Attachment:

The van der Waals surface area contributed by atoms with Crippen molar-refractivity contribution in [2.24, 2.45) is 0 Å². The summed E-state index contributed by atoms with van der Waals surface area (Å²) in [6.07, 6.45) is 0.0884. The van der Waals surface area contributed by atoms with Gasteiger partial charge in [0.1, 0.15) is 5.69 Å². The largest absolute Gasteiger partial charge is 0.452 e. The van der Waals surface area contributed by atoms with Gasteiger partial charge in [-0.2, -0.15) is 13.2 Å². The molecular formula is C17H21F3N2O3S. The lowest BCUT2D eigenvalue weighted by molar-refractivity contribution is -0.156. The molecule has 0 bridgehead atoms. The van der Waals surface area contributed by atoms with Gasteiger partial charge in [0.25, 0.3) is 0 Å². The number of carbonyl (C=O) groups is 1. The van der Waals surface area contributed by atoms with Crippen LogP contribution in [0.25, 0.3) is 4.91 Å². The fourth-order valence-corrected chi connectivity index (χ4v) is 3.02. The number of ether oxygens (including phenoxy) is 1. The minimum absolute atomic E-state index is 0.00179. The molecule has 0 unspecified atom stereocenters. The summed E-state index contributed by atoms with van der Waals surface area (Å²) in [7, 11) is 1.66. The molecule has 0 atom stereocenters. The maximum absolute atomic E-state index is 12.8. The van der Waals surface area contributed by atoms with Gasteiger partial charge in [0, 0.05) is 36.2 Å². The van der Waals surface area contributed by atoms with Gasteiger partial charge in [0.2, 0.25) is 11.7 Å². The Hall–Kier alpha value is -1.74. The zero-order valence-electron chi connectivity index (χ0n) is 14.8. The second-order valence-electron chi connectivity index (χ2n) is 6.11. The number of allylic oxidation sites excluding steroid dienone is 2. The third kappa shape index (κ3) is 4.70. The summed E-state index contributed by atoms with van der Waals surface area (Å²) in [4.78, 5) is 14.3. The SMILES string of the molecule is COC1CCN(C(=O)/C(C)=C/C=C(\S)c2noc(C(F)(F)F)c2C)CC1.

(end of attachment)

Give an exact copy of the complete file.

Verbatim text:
The van der Waals surface area contributed by atoms with Crippen molar-refractivity contribution in [2.24, 2.45) is 0 Å². The summed E-state index contributed by atoms with van der Waals surface area (Å²) in [6.07, 6.45) is 0.0884. The van der Waals surface area contributed by atoms with Gasteiger partial charge in [0.1, 0.15) is 5.69 Å². The largest absolute Gasteiger partial charge is 0.452 e. The van der Waals surface area contributed by atoms with Gasteiger partial charge in [-0.2, -0.15) is 13.2 Å². The molecular formula is C17H21F3N2O3S. The lowest BCUT2D eigenvalue weighted by molar-refractivity contribution is -0.156. The molecule has 0 bridgehead atoms. The van der Waals surface area contributed by atoms with Gasteiger partial charge in [0.25, 0.3) is 0 Å². The number of carbonyl (C=O) groups is 1. The van der Waals surface area contributed by atoms with Crippen LogP contribution in [0.25, 0.3) is 4.91 Å². The fourth-order valence-corrected chi connectivity index (χ4v) is 3.02. The number of ether oxygens (including phenoxy) is 1. The minimum absolute atomic E-state index is 0.00179. The molecule has 0 unspecified atom stereocenters. The summed E-state index contributed by atoms with van der Waals surface area (Å²) in [7, 11) is 1.66. The molecule has 0 atom stereocenters. The maximum absolute atomic E-state index is 12.8. The van der Waals surface area contributed by atoms with Gasteiger partial charge in [0, 0.05) is 36.2 Å². The van der Waals surface area contributed by atoms with Gasteiger partial charge in [0.2, 0.25) is 11.7 Å². The Hall–Kier alpha value is -1.74. The zero-order valence-electron chi connectivity index (χ0n) is 14.8. The second-order valence-electron chi connectivity index (χ2n) is 6.11. The number of allylic oxidation sites excluding steroid dienone is 2. The third kappa shape index (κ3) is 4.70. The summed E-state index contributed by atoms with van der Waals surface area (Å²) in [4.78, 5) is 14.3. The SMILES string of the molecule is COC1CCN(C(=O)/C(C)=C/C=C(\S)c2noc(C(F)(F)F)c2C)CC1.